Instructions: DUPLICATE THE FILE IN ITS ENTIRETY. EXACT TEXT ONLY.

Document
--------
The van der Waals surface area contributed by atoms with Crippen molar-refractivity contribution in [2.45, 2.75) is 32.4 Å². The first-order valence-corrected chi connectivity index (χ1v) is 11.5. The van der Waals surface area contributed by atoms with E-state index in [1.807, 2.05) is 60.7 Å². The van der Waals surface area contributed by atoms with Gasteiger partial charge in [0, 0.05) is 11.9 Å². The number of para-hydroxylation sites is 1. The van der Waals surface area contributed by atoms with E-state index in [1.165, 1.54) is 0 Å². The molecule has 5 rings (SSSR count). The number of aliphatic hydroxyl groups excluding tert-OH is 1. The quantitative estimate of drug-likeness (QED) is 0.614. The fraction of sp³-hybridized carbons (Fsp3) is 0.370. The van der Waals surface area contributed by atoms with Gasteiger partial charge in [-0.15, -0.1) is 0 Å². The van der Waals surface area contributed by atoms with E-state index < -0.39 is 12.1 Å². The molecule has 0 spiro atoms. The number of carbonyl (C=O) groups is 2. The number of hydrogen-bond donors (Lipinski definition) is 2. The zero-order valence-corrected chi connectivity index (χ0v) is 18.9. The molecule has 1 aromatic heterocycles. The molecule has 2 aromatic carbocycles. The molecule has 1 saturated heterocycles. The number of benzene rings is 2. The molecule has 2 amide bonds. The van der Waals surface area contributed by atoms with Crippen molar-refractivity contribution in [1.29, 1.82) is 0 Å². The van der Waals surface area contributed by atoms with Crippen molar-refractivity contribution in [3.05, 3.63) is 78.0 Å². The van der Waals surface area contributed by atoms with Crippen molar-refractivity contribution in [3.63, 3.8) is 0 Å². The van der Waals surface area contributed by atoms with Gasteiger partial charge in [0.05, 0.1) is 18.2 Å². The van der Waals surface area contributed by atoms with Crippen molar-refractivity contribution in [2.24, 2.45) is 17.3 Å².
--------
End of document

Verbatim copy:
The van der Waals surface area contributed by atoms with Crippen molar-refractivity contribution in [2.45, 2.75) is 32.4 Å². The first-order valence-corrected chi connectivity index (χ1v) is 11.5. The van der Waals surface area contributed by atoms with E-state index in [1.807, 2.05) is 60.7 Å². The van der Waals surface area contributed by atoms with Gasteiger partial charge in [0, 0.05) is 11.9 Å². The number of para-hydroxylation sites is 1. The van der Waals surface area contributed by atoms with E-state index in [1.165, 1.54) is 0 Å². The molecule has 5 rings (SSSR count). The number of aliphatic hydroxyl groups excluding tert-OH is 1. The quantitative estimate of drug-likeness (QED) is 0.614. The fraction of sp³-hybridized carbons (Fsp3) is 0.370. The van der Waals surface area contributed by atoms with Gasteiger partial charge in [-0.15, -0.1) is 0 Å². The van der Waals surface area contributed by atoms with E-state index < -0.39 is 12.1 Å². The molecule has 0 spiro atoms. The number of carbonyl (C=O) groups is 2. The number of hydrogen-bond donors (Lipinski definition) is 2. The zero-order valence-corrected chi connectivity index (χ0v) is 18.9. The molecule has 1 aromatic heterocycles. The molecule has 2 aromatic carbocycles. The molecule has 1 saturated heterocycles. The number of benzene rings is 2. The molecule has 2 amide bonds. The van der Waals surface area contributed by atoms with Crippen molar-refractivity contribution in [1.29, 1.82) is 0 Å². The van der Waals surface area contributed by atoms with Crippen molar-refractivity contribution in [3.05, 3.63) is 78.0 Å². The van der Waals surface area contributed by atoms with Crippen molar-refractivity contribution in [3.63, 3.8) is 0 Å². The van der Waals surface area contributed by atoms with Gasteiger partial charge in [0.05, 0.1) is 18.2 Å². The van der Waals surface area contributed by atoms with Crippen molar-refractivity contribution in [2.24, 2.45) is 17.3 Å².